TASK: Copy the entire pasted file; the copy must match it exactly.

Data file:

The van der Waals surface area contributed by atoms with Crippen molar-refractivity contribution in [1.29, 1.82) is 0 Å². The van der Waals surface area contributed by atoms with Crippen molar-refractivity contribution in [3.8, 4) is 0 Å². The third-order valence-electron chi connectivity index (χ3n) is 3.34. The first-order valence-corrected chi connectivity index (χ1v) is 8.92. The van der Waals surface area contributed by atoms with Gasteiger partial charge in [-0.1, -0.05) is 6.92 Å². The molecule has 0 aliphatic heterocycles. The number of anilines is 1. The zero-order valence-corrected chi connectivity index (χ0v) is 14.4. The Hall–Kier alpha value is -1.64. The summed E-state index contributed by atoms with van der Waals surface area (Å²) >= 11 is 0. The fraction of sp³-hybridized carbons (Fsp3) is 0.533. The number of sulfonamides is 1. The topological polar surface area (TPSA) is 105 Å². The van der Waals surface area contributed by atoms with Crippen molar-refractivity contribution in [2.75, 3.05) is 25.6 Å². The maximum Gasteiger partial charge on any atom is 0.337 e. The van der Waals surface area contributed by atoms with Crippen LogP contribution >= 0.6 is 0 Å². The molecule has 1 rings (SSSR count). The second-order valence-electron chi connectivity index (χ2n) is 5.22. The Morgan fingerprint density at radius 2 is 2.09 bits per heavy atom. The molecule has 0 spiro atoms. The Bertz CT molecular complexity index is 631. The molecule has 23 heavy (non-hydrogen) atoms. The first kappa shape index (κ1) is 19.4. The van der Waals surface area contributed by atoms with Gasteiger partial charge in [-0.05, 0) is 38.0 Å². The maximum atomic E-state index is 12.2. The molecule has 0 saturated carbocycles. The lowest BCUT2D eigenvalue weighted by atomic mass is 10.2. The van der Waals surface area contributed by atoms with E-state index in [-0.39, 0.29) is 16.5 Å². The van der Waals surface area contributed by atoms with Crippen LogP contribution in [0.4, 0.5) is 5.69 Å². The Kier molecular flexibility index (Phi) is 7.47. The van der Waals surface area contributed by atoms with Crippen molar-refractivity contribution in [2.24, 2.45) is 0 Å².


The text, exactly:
The van der Waals surface area contributed by atoms with Crippen molar-refractivity contribution in [1.29, 1.82) is 0 Å². The van der Waals surface area contributed by atoms with Crippen molar-refractivity contribution in [3.8, 4) is 0 Å². The third-order valence-electron chi connectivity index (χ3n) is 3.34. The first-order valence-corrected chi connectivity index (χ1v) is 8.92. The van der Waals surface area contributed by atoms with Gasteiger partial charge in [-0.1, -0.05) is 6.92 Å². The molecule has 0 aliphatic heterocycles. The number of anilines is 1. The zero-order valence-corrected chi connectivity index (χ0v) is 14.4. The Hall–Kier alpha value is -1.64. The summed E-state index contributed by atoms with van der Waals surface area (Å²) >= 11 is 0. The fraction of sp³-hybridized carbons (Fsp3) is 0.533. The number of sulfonamides is 1. The topological polar surface area (TPSA) is 105 Å². The van der Waals surface area contributed by atoms with Crippen molar-refractivity contribution in [2.75, 3.05) is 25.6 Å². The maximum Gasteiger partial charge on any atom is 0.337 e. The van der Waals surface area contributed by atoms with Crippen LogP contribution >= 0.6 is 0 Å². The molecule has 1 rings (SSSR count). The second-order valence-electron chi connectivity index (χ2n) is 5.22. The Morgan fingerprint density at radius 2 is 2.09 bits per heavy atom. The molecule has 0 spiro atoms. The Bertz CT molecular complexity index is 631. The molecule has 23 heavy (non-hydrogen) atoms. The first kappa shape index (κ1) is 19.4. The van der Waals surface area contributed by atoms with Gasteiger partial charge in [-0.05, 0) is 38.0 Å². The maximum atomic E-state index is 12.2. The molecule has 0 saturated carbocycles. The lowest BCUT2D eigenvalue weighted by atomic mass is 10.2. The van der Waals surface area contributed by atoms with E-state index in [-0.39, 0.29) is 16.5 Å². The van der Waals surface area contributed by atoms with Crippen LogP contribution in [0.4, 0.5) is 5.69 Å². The Kier molecular flexibility index (Phi) is 7.47. The van der Waals surface area contributed by atoms with Crippen molar-refractivity contribution in [2.24, 2.45) is 0 Å².